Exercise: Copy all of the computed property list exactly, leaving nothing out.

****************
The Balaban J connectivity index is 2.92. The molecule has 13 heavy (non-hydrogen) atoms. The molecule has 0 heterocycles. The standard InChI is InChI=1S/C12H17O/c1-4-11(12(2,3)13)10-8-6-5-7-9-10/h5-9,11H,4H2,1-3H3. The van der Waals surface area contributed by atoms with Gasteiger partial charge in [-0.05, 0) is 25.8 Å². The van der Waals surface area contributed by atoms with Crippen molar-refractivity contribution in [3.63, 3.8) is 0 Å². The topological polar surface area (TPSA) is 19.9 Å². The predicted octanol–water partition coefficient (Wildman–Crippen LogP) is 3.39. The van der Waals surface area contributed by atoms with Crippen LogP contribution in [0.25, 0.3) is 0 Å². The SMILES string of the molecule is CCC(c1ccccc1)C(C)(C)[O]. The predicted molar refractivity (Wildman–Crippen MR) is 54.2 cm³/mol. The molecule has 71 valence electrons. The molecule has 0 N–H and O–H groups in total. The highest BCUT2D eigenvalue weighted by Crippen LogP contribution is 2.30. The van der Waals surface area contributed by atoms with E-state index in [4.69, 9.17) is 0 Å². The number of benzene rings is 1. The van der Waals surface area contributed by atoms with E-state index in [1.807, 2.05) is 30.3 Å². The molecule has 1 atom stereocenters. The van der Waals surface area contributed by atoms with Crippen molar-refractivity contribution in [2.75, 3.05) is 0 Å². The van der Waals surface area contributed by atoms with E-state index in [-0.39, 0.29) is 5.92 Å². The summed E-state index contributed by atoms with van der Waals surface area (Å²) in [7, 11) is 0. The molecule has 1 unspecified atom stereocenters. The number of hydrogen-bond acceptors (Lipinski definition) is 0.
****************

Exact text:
The Balaban J connectivity index is 2.92. The molecule has 13 heavy (non-hydrogen) atoms. The molecule has 0 heterocycles. The standard InChI is InChI=1S/C12H17O/c1-4-11(12(2,3)13)10-8-6-5-7-9-10/h5-9,11H,4H2,1-3H3. The van der Waals surface area contributed by atoms with Gasteiger partial charge in [-0.05, 0) is 25.8 Å². The van der Waals surface area contributed by atoms with Crippen molar-refractivity contribution in [3.63, 3.8) is 0 Å². The topological polar surface area (TPSA) is 19.9 Å². The predicted octanol–water partition coefficient (Wildman–Crippen LogP) is 3.39. The van der Waals surface area contributed by atoms with Crippen LogP contribution in [0.25, 0.3) is 0 Å². The SMILES string of the molecule is CCC(c1ccccc1)C(C)(C)[O]. The predicted molar refractivity (Wildman–Crippen MR) is 54.2 cm³/mol. The molecule has 71 valence electrons. The molecule has 0 N–H and O–H groups in total. The highest BCUT2D eigenvalue weighted by Crippen LogP contribution is 2.30. The van der Waals surface area contributed by atoms with E-state index in [4.69, 9.17) is 0 Å². The number of benzene rings is 1. The van der Waals surface area contributed by atoms with E-state index in [1.807, 2.05) is 30.3 Å². The molecule has 1 atom stereocenters. The van der Waals surface area contributed by atoms with Crippen molar-refractivity contribution in [2.75, 3.05) is 0 Å². The van der Waals surface area contributed by atoms with E-state index in [-0.39, 0.29) is 5.92 Å². The summed E-state index contributed by atoms with van der Waals surface area (Å²) in [7, 11) is 0. The molecule has 1 unspecified atom stereocenters. The number of hydrogen-bond acceptors (Lipinski definition) is 0.